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|Title:||Neural correlates of visual object learning|
|Authors:||Husk, Jesse S.|
|Advisor:||Bennett, Patrick J.|
Sekuler, Allison B.
|Keywords:||psychology, neuroscience, behaviour, visual, learning|
|Abstract:||<p>Faces are often deemed special objects because they are associated with behavioural and physiological characteristics that differ from those of other objects. These characteristics may indicate that faces are processed with separate mechanisms than other objects. On the other hand, these characteristics may be the result of our extensive experience with faces. If so, other objects should exhibit these same characteristics with sufficient exposure. This prediction has begun to be addressed both from studies of real-world experts and from studies that explicitly manipulate experience with non-face objects in the lab.</p><p>Contributing to this larger framework, here we demonstrate that : (1) large inversion effects can be obtained through training alone, therefore large face inversion effects are insufficient evidence of specialized face-processing mechanisms; (2) house-identification training substantially improves behavioural performance but has minimal impact on fMRI activity recorded in areas that preferentially respond to houses or faces, nor in retinotopically-defined early visual areas. (3) house-identification training systematically reduces the amplitude of late ERP components in the range of 200-300 ms, and (4) the relative patterns of ERP responses to faces and houses remain quite stable after houseidentification training, with faces continuing to exhibit larger, earlier Nl responses than houses.</p><p>Together, these results suggest that, although some behavioural characteristics attributed to specialized face processing can be adequately explained through experience alone, training of non-face objects does not readily reduce existing differences in the fMRI and EEG signatures of face and object processing.</p>|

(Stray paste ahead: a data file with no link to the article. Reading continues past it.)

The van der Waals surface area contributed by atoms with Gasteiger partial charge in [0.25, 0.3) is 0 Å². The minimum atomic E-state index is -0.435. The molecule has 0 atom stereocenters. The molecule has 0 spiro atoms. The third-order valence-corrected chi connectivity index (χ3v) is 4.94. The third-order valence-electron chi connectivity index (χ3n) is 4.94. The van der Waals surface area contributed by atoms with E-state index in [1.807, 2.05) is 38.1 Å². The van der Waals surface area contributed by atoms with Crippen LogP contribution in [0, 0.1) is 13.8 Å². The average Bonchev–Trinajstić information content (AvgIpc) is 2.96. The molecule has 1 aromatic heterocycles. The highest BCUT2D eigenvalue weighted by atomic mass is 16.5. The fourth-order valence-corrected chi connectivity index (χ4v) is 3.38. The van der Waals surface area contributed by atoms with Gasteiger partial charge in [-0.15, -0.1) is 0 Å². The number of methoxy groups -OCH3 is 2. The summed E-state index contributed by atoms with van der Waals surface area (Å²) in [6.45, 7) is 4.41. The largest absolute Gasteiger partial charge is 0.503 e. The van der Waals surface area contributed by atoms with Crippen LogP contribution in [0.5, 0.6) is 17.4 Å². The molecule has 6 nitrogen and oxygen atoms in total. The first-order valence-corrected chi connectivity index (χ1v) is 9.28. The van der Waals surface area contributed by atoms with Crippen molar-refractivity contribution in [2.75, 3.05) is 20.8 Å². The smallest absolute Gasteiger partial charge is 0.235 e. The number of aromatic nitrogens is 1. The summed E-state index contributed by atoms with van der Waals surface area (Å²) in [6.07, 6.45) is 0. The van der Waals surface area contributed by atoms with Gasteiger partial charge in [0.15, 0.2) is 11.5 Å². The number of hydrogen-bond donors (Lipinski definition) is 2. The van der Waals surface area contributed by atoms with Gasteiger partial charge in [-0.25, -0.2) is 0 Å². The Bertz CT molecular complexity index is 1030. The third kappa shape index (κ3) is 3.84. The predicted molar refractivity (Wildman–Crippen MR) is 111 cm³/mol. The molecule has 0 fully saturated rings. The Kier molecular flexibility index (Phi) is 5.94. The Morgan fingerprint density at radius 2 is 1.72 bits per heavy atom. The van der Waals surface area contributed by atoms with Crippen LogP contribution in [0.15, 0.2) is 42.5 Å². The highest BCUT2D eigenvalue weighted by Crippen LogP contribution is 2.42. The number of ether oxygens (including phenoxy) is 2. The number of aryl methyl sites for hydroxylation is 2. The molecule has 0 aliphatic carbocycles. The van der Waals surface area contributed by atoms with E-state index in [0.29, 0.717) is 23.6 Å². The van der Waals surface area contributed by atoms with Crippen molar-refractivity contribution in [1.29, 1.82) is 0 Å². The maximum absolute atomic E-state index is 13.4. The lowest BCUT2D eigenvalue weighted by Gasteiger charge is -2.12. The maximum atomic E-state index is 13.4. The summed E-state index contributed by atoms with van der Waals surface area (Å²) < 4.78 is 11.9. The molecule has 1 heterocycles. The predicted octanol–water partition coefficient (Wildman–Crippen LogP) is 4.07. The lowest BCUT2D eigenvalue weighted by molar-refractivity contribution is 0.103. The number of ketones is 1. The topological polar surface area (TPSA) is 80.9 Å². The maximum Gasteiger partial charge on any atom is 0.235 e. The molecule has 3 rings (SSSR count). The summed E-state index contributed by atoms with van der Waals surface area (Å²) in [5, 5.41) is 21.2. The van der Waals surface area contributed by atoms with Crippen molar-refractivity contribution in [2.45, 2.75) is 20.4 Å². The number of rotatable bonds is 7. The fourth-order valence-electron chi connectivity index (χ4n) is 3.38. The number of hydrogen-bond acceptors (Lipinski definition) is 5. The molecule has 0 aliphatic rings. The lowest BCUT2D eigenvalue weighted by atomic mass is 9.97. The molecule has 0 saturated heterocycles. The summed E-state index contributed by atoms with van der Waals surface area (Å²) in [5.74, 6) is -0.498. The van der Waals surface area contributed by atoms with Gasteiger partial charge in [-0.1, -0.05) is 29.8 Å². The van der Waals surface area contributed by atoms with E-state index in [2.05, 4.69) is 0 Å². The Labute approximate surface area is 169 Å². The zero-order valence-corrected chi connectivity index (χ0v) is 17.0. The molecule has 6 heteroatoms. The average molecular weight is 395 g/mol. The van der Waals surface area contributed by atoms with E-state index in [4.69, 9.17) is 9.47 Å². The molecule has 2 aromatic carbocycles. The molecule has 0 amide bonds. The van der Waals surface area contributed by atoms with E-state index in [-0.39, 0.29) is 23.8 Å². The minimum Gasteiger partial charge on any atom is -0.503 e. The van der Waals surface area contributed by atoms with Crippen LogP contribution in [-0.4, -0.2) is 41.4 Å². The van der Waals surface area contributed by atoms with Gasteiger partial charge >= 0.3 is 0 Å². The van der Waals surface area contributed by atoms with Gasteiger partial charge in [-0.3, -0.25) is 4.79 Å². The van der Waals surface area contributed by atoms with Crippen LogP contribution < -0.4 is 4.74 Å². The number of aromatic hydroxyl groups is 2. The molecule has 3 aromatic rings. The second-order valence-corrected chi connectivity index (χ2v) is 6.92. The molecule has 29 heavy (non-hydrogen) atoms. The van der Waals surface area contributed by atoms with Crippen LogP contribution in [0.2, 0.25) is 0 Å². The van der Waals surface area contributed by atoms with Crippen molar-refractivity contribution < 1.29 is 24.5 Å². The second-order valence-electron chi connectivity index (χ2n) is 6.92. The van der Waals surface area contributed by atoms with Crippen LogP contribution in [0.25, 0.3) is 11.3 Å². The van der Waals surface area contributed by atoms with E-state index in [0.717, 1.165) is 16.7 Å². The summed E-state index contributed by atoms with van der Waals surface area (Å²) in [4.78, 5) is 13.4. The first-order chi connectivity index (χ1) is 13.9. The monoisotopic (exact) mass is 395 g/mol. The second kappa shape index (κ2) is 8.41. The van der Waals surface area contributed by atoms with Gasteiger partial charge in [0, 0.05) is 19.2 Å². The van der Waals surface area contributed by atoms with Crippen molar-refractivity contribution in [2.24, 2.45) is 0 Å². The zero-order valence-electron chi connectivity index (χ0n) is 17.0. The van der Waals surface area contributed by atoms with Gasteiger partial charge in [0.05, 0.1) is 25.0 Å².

|Description:||Pages ii, iv, vi and viii are blank, therefore omitted.|
|Appears in Collections:||Open Access Dissertations and Theses|
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